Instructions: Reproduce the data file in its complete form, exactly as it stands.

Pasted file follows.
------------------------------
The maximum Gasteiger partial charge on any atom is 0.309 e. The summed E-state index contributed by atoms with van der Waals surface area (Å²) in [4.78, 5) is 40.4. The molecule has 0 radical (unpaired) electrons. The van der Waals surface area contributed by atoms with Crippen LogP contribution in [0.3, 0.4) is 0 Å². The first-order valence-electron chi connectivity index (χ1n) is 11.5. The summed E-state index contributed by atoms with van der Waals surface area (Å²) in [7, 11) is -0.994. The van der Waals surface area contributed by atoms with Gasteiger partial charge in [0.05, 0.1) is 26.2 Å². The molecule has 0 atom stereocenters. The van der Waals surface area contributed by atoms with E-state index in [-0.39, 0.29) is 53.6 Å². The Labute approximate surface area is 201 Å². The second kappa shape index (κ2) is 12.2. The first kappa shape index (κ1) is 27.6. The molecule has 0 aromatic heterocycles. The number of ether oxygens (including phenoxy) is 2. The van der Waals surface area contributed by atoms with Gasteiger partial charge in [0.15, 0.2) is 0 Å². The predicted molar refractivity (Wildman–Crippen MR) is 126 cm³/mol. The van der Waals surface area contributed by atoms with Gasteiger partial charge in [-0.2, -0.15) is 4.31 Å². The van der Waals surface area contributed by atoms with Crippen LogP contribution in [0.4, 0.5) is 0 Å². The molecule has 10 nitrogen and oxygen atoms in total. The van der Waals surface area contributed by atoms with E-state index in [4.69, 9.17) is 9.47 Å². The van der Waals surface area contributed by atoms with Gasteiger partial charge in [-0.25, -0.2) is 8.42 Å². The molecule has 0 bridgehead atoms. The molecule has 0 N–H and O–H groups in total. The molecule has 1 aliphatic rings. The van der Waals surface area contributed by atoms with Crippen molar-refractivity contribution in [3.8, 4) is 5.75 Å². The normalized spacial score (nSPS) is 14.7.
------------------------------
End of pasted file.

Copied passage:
The maximum Gasteiger partial charge on any atom is 0.309 e. The summed E-state index contributed by atoms with van der Waals surface area (Å²) in [4.78, 5) is 40.4. The molecule has 0 radical (unpaired) electrons. The van der Waals surface area contributed by atoms with Crippen LogP contribution in [0.3, 0.4) is 0 Å². The first-order valence-electron chi connectivity index (χ1n) is 11.5. The summed E-state index contributed by atoms with van der Waals surface area (Å²) in [7, 11) is -0.994. The van der Waals surface area contributed by atoms with Gasteiger partial charge in [0.05, 0.1) is 26.2 Å². The molecule has 0 atom stereocenters. The van der Waals surface area contributed by atoms with E-state index in [-0.39, 0.29) is 53.6 Å². The Labute approximate surface area is 201 Å². The second kappa shape index (κ2) is 12.2. The first kappa shape index (κ1) is 27.6. The molecule has 0 aromatic heterocycles. The number of ether oxygens (including phenoxy) is 2. The van der Waals surface area contributed by atoms with Gasteiger partial charge in [0.15, 0.2) is 0 Å². The predicted molar refractivity (Wildman–Crippen MR) is 126 cm³/mol. The van der Waals surface area contributed by atoms with Gasteiger partial charge in [-0.2, -0.15) is 4.31 Å². The van der Waals surface area contributed by atoms with Crippen LogP contribution in [0.4, 0.5) is 0 Å². The molecule has 10 nitrogen and oxygen atoms in total. The van der Waals surface area contributed by atoms with E-state index in [4.69, 9.17) is 9.47 Å². The van der Waals surface area contributed by atoms with Gasteiger partial charge in [-0.25, -0.2) is 8.42 Å². The molecule has 0 bridgehead atoms. The molecule has 0 N–H and O–H groups in total. The molecule has 1 aliphatic rings. The van der Waals surface area contributed by atoms with Crippen molar-refractivity contribution in [3.8, 4) is 5.75 Å². The normalized spacial score (nSPS) is 14.7.